THE shortest street in San Fernando and possibly in Trinidad has been named after celebrated panman Ken “Professor” Philmore, who died last year from injuries he suffered in a road accident.
San Fernando Mayor Junia Regrello, who unveiled the sign between High Street and Harris Promenade at Library Corner, on Monday, said size in this case did not matter, as research would be done to establish whether the six-foot-long Ken “Professor” Philmore Street is indeed the shortest in the world.
He said a street in Scotland called Wick Street currently holds that distinction. Regrello said if Wick Street is longer than six feet, then efforts would be made for the TT data to be included in the Guinness Book of World Records, so the international recognition Philmore received during his lifetime would continue even in death.
“And if we investigate and find that Wick Street is six feet, we shorten this somewhat to make sure we qualify for that record. So wherever you are, my friend, we will continue to get you in the international records.”
The unveiling of the street and the launch of an exhibition in Philmore’s honour at San Fernando City Hall took place under two white tents, placed in the middle of the street in front of the Carnegie Library, on the day after Panorama semifinals, where Philmore would have been carving out his niche.
MC Dawad Phillip told the audience, which included Philmore’s widow Sophia and other family members, it was weird, because at this time the pan giant would have been celebrating with them. “But it is good, because we hear Ken in our consciousness in a different way. In a deeper and more profound way we get to celebrate him every day.”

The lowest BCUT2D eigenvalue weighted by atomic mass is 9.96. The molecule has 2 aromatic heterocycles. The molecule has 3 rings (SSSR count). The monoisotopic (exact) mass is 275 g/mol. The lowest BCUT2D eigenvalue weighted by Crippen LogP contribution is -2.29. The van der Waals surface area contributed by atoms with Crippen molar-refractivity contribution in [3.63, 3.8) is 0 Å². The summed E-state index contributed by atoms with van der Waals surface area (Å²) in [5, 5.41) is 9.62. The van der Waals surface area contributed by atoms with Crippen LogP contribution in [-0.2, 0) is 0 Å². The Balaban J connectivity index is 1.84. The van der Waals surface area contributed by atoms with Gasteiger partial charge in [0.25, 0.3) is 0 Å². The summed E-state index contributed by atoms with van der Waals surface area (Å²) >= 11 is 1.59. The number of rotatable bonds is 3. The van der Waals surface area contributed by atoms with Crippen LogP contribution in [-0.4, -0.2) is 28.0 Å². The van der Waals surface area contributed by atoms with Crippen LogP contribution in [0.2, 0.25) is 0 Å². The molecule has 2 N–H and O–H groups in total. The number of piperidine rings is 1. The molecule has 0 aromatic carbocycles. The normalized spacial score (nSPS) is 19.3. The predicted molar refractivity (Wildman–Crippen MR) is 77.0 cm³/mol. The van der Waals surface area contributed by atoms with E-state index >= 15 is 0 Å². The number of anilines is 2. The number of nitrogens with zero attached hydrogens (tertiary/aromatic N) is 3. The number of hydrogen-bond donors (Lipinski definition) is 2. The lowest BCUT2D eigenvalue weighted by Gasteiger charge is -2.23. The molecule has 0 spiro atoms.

The event marked the start of the Cultural Icons Week, celebrating the legacy of Philmore and other southern artistes who also died last year, such as masman Roland St George, pannist Steve Achibar, Composer and Brother Superior. The highlight of the week will be a Ken “Professor” Philmore calypso competition on February 24, in which 11 contestants will vie for a $10,000 first prize.
Regrello, addressing the audience after a performance by Keston Philmore of his father’s iconic Pan by Storm on the tenor pan, said what touched him in the panman’s passing was the outpouring of love around the world, from Japan, China, other parts of Asia, Australia, North America and the Caribbean.
“That tells you the man had an impact and touched people across the globe, and in this regard, we have to understand that charity begins at home. I am saying this against a background of politics and other issues. We in this country have a way of tying up things. We would say, ‘Because the mayor is a panman he put Ken Philmore name on the Promenade.’ It has nothing to do with that. The street was named purely on his contribution and our appreciation.”